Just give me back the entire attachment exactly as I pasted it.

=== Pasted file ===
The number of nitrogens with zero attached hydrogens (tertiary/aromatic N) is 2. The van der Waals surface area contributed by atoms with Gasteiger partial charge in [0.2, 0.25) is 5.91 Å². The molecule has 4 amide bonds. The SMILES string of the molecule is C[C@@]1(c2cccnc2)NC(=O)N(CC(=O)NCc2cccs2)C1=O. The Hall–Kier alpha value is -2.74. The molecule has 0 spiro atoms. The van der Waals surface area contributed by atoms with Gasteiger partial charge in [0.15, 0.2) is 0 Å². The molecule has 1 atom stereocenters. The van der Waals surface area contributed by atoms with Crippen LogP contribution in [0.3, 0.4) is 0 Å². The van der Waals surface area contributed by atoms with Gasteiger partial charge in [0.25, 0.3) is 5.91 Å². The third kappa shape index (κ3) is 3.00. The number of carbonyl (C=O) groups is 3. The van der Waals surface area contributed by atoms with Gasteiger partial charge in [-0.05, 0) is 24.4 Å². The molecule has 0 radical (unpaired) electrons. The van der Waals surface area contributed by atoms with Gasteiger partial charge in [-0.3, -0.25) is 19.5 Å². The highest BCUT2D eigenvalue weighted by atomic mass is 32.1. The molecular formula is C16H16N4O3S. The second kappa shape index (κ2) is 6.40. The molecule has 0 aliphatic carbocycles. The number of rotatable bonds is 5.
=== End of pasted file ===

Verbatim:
The number of nitrogens with zero attached hydrogens (tertiary/aromatic N) is 2. The van der Waals surface area contributed by atoms with Gasteiger partial charge in [0.2, 0.25) is 5.91 Å². The molecule has 4 amide bonds. The SMILES string of the molecule is C[C@@]1(c2cccnc2)NC(=O)N(CC(=O)NCc2cccs2)C1=O. The Hall–Kier alpha value is -2.74. The molecule has 0 spiro atoms. The van der Waals surface area contributed by atoms with Gasteiger partial charge in [0.15, 0.2) is 0 Å². The molecule has 1 atom stereocenters. The van der Waals surface area contributed by atoms with Crippen LogP contribution in [0.3, 0.4) is 0 Å². The van der Waals surface area contributed by atoms with Gasteiger partial charge in [0.25, 0.3) is 5.91 Å². The third kappa shape index (κ3) is 3.00. The number of carbonyl (C=O) groups is 3. The van der Waals surface area contributed by atoms with Gasteiger partial charge in [-0.05, 0) is 24.4 Å². The molecule has 0 radical (unpaired) electrons. The van der Waals surface area contributed by atoms with Gasteiger partial charge in [-0.3, -0.25) is 19.5 Å². The highest BCUT2D eigenvalue weighted by atomic mass is 32.1. The molecular formula is C16H16N4O3S. The second kappa shape index (κ2) is 6.40. The molecule has 0 aliphatic carbocycles. The number of rotatable bonds is 5.